David Iben put it well when he said, ‘Volatility is not a risk we care about. What we care about is avoiding the permanent loss of capital.’ So it seems the smart money knows that debt – which is usually involved in bankruptcies – is a very important factor, when you assess how risky a company is. As with many other companies Seoul Broadcasting System (KRX:034120) makes use of debt. But the real question is whether this debt is making the company risky.
When Is Debt A Problem?
Debt and other liabilities become risky for a business when it cannot easily fulfill those obligations, either with free cash flow or by raising capital at an attractive price. Ultimately, if the company can’t fulfill its legal obligations to repay debt, shareholders could walk away with nothing. While that is not too common, we often do see indebted companies permanently diluting shareholders because lenders force them to raise capital at a distressed price. By replacing dilution, though, debt can be an extremely good tool for businesses that need capital to invest in growth at high rates of return. When we think about a company’s use of debt, we first look at cash and debt together.
What Is Seoul Broadcasting System’s Net Debt?
As you can see below, at the end of June 2020, Seoul Broadcasting System had ₩295.3b of debt, up from ₩236.3b a year ago. Click the image for more detail. But on the other hand it also has ₩314.8b in cash, leading to a ₩19.5b net cash position.
How Healthy Is Seoul Broadcasting System’s Balance Sheet?
Zooming in on the latest balance sheet data, we can see that Seoul Broadcasting System had liabilities of ₩297.9b due within 12 months and liabilities of ₩273.4b due beyond that. On the other hand, it had cash of ₩314.8b and ₩258.8b worth of receivables due within a year. So these liquid assets roughly match the total liabilities.
This state of affairs indicates that Seoul Broadcasting System’s balance sheet looks quite solid, as its total liabilities are just about equal to its liquid assets. So it’s very unlikely that the ₩254.7b company is short on cash, but still worth keeping an eye on the balance sheet. Succinctly put, Seoul Broadcasting System boasts net cash, so it’s fair to say it does not have a heavy debt load!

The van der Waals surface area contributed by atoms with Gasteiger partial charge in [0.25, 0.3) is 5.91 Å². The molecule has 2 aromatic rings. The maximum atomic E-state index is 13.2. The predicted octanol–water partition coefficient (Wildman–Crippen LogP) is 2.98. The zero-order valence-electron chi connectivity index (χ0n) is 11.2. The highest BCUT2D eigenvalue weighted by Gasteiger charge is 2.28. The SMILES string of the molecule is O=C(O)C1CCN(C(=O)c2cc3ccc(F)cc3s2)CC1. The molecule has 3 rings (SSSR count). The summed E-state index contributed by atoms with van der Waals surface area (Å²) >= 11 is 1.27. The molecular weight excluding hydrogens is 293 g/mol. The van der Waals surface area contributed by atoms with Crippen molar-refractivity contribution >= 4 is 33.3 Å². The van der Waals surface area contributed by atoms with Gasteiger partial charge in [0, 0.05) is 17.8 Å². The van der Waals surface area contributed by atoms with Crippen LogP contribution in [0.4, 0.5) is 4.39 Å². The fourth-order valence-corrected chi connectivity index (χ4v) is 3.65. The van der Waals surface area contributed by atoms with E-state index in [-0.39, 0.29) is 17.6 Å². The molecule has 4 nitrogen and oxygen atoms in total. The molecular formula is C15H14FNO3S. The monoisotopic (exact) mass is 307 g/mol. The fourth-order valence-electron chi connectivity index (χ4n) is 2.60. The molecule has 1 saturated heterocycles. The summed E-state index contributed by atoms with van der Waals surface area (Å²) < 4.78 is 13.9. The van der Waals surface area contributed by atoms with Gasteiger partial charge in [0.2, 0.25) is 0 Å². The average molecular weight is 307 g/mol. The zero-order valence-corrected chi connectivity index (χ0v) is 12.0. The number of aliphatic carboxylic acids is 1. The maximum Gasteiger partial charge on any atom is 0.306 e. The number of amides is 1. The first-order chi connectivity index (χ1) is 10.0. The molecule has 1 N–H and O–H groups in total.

It was also good to see that despite losing money on the EBIT line last year, Seoul Broadcasting System turned things around in the last 12 months, delivering and EBIT of ₩31b. When analysing debt levels, the balance sheet is the obvious place to start. But ultimately the future profitability of the business will decide if Seoul Broadcasting System can strengthen its balance sheet over time. So if you want to see what the professionals think, you might find this free report on analyst profit forecasts to be interesting.
But our final consideration is also important, because a company cannot pay debt with paper profits; it needs cold hard cash. Seoul Broadcasting System may have net cash on the balance sheet, but it is still interesting to look at how well the business converts its earnings before interest and tax (EBIT) to free cash flow, because that will influence both its need for, and its capacity to manage debt. Over the last year, Seoul Broadcasting System actually produced more free cash flow than EBIT. There’s nothing better than incoming cash when it comes to staying in your lenders’ good graces.
While we empathize with investors who find debt concerning, you should keep in mind that Seoul Broadcasting System has net cash of ₩19.5b, as well as more liquid assets than liabilities. And it impressed us with free cash flow of ₩36b, being 118% of its EBIT. So is Seoul Broadcasting System’s debt a risk? It doesn’t seem so to us. There’s no doubt that we learn most about debt from the balance sheet. However, not all investment risk resides within the balance sheet – far from it. For instance, we’ve identified 3 warning signs for Seoul Broadcasting System (1 is significant) you should be aware of.
When all is said and done, sometimes its easier to focus on companies that don’t even need debt. Readers can access a list of growth stocks with zero net debt 100% free, right now.
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